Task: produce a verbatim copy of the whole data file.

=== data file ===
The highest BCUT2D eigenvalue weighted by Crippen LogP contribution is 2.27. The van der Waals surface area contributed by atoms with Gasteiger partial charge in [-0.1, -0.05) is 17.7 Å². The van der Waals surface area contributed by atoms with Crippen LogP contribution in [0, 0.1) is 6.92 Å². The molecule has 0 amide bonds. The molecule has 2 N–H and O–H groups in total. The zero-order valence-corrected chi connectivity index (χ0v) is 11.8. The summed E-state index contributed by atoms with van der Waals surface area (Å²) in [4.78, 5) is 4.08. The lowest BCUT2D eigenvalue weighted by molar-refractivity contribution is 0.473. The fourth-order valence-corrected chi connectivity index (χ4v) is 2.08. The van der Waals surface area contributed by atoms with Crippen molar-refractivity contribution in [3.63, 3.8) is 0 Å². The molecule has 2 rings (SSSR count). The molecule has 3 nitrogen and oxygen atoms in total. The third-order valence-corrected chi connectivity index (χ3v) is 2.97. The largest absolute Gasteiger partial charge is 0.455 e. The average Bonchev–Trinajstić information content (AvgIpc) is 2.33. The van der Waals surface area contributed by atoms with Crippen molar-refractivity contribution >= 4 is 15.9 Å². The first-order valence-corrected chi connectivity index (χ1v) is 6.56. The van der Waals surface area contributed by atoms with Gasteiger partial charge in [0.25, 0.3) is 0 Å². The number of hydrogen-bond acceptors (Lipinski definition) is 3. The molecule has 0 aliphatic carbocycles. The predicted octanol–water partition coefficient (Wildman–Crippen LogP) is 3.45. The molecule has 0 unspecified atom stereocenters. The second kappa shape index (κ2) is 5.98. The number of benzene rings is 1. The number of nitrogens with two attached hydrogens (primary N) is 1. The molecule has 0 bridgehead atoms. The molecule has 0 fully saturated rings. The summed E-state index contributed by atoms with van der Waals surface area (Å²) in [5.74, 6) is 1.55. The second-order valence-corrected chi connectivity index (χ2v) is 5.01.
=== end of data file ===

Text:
The highest BCUT2D eigenvalue weighted by Crippen LogP contribution is 2.27. The van der Waals surface area contributed by atoms with Gasteiger partial charge in [-0.1, -0.05) is 17.7 Å². The van der Waals surface area contributed by atoms with Crippen LogP contribution in [0, 0.1) is 6.92 Å². The molecule has 0 amide bonds. The molecule has 2 N–H and O–H groups in total. The zero-order valence-corrected chi connectivity index (χ0v) is 11.8. The summed E-state index contributed by atoms with van der Waals surface area (Å²) in [4.78, 5) is 4.08. The lowest BCUT2D eigenvalue weighted by molar-refractivity contribution is 0.473. The fourth-order valence-corrected chi connectivity index (χ4v) is 2.08. The van der Waals surface area contributed by atoms with Crippen molar-refractivity contribution in [3.63, 3.8) is 0 Å². The molecule has 2 rings (SSSR count). The molecule has 3 nitrogen and oxygen atoms in total. The third-order valence-corrected chi connectivity index (χ3v) is 2.97. The largest absolute Gasteiger partial charge is 0.455 e. The average Bonchev–Trinajstić information content (AvgIpc) is 2.33. The van der Waals surface area contributed by atoms with Crippen molar-refractivity contribution >= 4 is 15.9 Å². The first-order valence-corrected chi connectivity index (χ1v) is 6.56. The van der Waals surface area contributed by atoms with Gasteiger partial charge in [0.25, 0.3) is 0 Å². The number of hydrogen-bond acceptors (Lipinski definition) is 3. The molecule has 0 aliphatic carbocycles. The predicted octanol–water partition coefficient (Wildman–Crippen LogP) is 3.45. The molecule has 0 unspecified atom stereocenters. The second kappa shape index (κ2) is 5.98. The number of benzene rings is 1. The number of nitrogens with two attached hydrogens (primary N) is 1. The molecule has 0 bridgehead atoms. The molecule has 0 fully saturated rings. The summed E-state index contributed by atoms with van der Waals surface area (Å²) in [5.74, 6) is 1.55. The second-order valence-corrected chi connectivity index (χ2v) is 5.01.